Saturday, January 6th began the new season of FIRST Robotics. This year's theme is Steampunk!


2017 FIRST Robotics Competition FIRST STEAMWORKS Kickoff Video.mp4


2017 FIRST Robotics Competition STEAMWORKS Game Animation - YouTube ‎[720p]‎.mp4

Lanier High School has signed up a team, Team 4509, the "Mechanical Bulls" and we are looking for your thoughts on design and functionality for our entry. 

 In fact, we highly encourage you to get involved and represent!!! (click this link)

Beginners are our priority, right after safety.  Winning competitions is cool, but learning and loving engineering is even cooler

 And there's $50 million in scholarships!!

This is a link to the Game page, which has all your resources, such as your kit of parts (KoP), game materials, playing field details, and the game & season manual.

Here are some videos to familiarize yourself with ...... watch them, and think of ways that you would approach this competition.  

           The Loading Stations   The Lifts   The Hoppers  The Boiler  Station Controls  In the Airship  The Alliance Station

                                            Loading Lanes                               The Ropes

Form your team, formulate a game strategy( how to score the most points) and a detailed construction and functionality plan, with construction timelines and construction responsibilities broken down per team member.  

Your will present your findings to the class on Tuesday and Wednesday, January 17th and 18th.  

Your designs and thoughts will be brought to the team for consideration ...... 

YOU are helping Lanier's Team 4509, the "Mechanical Bulls" compete in this competition!!



For the FIRST ® Robotics Competition, teams compete with up to 120-pound robots of their own design in this varsity Sport for the Mind, ™ combining the excitement of sport with the rigors of science and technology

UPDATE 12-7-2016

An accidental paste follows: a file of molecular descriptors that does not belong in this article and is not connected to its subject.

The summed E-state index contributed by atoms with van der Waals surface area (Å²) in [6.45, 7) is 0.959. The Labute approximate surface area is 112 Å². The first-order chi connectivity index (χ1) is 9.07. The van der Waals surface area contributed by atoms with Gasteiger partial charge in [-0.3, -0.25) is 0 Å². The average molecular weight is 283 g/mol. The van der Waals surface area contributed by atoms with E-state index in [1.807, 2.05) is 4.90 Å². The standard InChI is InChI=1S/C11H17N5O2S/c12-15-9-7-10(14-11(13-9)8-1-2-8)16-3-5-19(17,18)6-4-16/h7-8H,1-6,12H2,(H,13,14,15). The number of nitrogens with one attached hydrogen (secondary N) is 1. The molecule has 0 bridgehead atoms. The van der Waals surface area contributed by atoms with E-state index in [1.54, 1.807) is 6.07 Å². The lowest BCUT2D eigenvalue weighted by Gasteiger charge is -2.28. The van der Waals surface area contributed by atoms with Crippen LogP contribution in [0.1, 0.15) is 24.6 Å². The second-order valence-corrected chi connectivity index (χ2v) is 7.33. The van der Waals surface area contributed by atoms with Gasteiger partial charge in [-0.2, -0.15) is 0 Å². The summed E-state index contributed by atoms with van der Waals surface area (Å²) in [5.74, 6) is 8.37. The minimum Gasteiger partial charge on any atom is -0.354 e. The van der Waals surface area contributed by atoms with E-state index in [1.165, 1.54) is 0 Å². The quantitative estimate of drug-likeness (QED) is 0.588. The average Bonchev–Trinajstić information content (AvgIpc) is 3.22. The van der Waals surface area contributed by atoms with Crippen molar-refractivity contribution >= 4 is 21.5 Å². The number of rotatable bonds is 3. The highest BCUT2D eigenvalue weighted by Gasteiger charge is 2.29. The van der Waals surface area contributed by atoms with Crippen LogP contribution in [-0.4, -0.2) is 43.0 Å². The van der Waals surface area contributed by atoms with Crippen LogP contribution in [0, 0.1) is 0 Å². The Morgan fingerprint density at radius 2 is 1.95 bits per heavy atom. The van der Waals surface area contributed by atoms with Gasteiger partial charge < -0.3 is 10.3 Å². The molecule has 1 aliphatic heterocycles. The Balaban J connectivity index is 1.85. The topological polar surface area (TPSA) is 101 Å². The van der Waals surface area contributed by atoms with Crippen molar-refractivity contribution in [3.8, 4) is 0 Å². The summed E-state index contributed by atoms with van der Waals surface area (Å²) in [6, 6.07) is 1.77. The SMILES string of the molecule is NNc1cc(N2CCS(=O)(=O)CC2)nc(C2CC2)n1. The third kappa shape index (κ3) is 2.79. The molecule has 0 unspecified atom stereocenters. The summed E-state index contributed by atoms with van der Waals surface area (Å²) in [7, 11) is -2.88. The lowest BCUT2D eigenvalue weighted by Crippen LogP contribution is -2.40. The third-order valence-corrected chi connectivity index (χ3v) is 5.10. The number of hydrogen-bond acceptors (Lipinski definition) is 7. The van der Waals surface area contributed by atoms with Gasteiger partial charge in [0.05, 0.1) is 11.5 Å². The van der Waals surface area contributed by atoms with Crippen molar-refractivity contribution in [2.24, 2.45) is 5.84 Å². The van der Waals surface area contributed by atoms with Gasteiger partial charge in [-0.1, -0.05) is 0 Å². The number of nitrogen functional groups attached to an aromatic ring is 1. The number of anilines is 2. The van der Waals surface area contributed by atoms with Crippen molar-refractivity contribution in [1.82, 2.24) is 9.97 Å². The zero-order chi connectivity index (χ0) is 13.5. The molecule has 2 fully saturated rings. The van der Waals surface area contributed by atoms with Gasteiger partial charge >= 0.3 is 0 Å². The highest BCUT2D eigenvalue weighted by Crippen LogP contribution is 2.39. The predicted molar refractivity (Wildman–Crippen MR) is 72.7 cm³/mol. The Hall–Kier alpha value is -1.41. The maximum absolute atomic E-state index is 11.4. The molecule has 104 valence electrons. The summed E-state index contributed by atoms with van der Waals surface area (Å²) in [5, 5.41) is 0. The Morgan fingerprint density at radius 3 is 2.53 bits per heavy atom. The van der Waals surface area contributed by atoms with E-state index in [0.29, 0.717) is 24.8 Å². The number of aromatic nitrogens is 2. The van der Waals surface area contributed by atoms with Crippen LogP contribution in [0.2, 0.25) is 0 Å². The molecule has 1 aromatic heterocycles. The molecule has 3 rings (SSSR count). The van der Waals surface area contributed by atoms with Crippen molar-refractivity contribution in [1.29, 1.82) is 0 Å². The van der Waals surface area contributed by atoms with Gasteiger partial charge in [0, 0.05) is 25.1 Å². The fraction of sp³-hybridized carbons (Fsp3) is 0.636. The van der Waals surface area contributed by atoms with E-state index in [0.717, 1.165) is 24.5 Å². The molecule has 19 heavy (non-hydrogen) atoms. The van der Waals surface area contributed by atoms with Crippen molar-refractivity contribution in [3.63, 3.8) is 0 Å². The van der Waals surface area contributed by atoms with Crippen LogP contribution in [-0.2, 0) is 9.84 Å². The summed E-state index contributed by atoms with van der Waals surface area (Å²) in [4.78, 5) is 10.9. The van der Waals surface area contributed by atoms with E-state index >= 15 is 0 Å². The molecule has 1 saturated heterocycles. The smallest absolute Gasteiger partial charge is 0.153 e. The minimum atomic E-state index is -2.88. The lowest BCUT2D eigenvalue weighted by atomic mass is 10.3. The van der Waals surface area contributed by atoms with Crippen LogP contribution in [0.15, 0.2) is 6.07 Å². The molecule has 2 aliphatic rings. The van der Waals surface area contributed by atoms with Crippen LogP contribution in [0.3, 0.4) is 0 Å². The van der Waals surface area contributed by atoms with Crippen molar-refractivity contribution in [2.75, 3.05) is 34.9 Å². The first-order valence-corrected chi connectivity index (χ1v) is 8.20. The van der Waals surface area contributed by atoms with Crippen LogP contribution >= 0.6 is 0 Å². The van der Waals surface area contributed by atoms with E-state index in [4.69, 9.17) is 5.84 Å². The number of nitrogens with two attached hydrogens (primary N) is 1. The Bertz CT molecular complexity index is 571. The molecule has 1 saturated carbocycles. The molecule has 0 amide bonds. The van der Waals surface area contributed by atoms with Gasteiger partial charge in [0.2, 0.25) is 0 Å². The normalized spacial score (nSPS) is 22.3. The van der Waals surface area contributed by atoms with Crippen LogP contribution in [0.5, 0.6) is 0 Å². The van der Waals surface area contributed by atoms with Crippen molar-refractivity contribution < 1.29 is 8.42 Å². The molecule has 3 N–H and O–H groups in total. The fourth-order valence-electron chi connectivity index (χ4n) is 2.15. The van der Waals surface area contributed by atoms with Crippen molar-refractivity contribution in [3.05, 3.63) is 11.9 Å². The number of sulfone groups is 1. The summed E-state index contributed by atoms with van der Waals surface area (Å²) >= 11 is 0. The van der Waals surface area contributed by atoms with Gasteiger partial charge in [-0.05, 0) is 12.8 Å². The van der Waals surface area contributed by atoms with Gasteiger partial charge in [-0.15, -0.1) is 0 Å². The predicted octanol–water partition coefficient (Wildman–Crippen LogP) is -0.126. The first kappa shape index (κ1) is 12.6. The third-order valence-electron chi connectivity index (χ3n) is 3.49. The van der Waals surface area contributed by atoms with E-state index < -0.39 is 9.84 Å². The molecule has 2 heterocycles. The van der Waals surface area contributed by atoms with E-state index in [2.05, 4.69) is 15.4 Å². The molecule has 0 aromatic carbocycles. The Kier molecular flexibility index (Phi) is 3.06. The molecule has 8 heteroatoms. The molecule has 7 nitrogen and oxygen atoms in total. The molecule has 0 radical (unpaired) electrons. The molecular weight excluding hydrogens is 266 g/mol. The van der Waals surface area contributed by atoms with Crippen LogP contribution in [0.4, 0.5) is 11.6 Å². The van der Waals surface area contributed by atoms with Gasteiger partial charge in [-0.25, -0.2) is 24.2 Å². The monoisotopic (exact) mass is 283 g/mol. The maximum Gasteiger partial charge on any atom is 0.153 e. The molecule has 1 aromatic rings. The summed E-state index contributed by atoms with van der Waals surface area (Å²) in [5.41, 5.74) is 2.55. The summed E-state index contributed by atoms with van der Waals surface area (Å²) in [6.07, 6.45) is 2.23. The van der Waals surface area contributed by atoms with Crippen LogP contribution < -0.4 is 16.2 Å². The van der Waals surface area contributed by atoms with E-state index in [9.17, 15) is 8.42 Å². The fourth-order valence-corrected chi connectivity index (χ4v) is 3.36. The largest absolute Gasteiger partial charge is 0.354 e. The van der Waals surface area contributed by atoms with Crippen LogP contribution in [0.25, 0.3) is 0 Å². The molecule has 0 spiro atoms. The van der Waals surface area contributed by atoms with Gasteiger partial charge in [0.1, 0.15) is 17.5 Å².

posted Dec 7, 2016, 5:24 AM by Mr Becker   [ updated Dec 7, 2016, 7:38 AM ]

Your semester final in this class will be made up of 2 parts, both worth 10% each of your grade

1.     The quizzes we took during this semester will be combined into one test.  They will be the same exact questions.  
        The quizzes have been opened up on eClass for you to take as many times as you want for practice.  The actual test will be on the day your class          is scheduled for a final.

2.     Your portfolio should be up to date and include the projects we have done this semester (including the phone charge project).  Below is the rubric            to check what you have against what is required.  Most of you have been pretty good at keeping them up to date, but be aware, I will not accept             any changes after December 16th


Engineering Fall 2016 Final Portfolio Assignment

Due Date:  Dec. 16, absolutely no extension.

The goal: to create a finished website that will be your portfolio for all projects this past year, as well as a place for your future work.  It will not only host samples of each project, but it will also demonstrate the original principles of web design ( good color combinations, etc.) that we saw at the start of the year and we will review again to start this project.

This is your Performance Final, which means it is 10% of your average for the semester!

Technical Requirements:

  • **Note:  you do NOT have to use a template, in fact you probably should NOT use the CDAT templates.  Just have a website with your choice of colors, font, etc., to match the design you want.

  • A home page that welcomes the user to your portfolio, and summarizes your thoughts, reflections about your design and technology in general.  Also include any goals for yourself, and any way CDAT or your technology class has helped you towards those.  Include some type of graphic: a picture or artistic creation that represents you.

  • A page for each project you’ve done.  The page should include the following:

Grading (each shows the maximum points per part):

  • 10 points - Principles of design (C.A.R.P.)-see link above- and  good color scheme.

  • Home page

    • 5 points - Graphic

    • 5 points - Quality text about you, your CDAT and technology experience this semester, your reflections on design and technology and your goals (as mentioned above).

  • Each project page (we will review projects together to verify the list)

    • 2 points - Graphic

    • 6 points - Written Description of WHAT assignment was, WHAT you did to complete the assignment AND Personal Reflection

    • 2 points - Link to the project

  • Points will be deducted for poor spelling or grammar.

  • Points will be deducted for any use of materials you did not create and did not cite properly (put a website address of any pictures you “borrow”).


Most of you have already submitted a portfolio to start the year.  Before Dec.16, you should make this site “Public”.  You CAN build off of a previous portfolio!

Projects I expect to see on your Portfolio site:

  • Simple Machines
  • STEM Video
  • Egg drop Challenge
  • Cell Phone Charging
Feel free to add any other things we did in class ..... the more you have that is pertinent to this class on your site, the higher your grade potential.....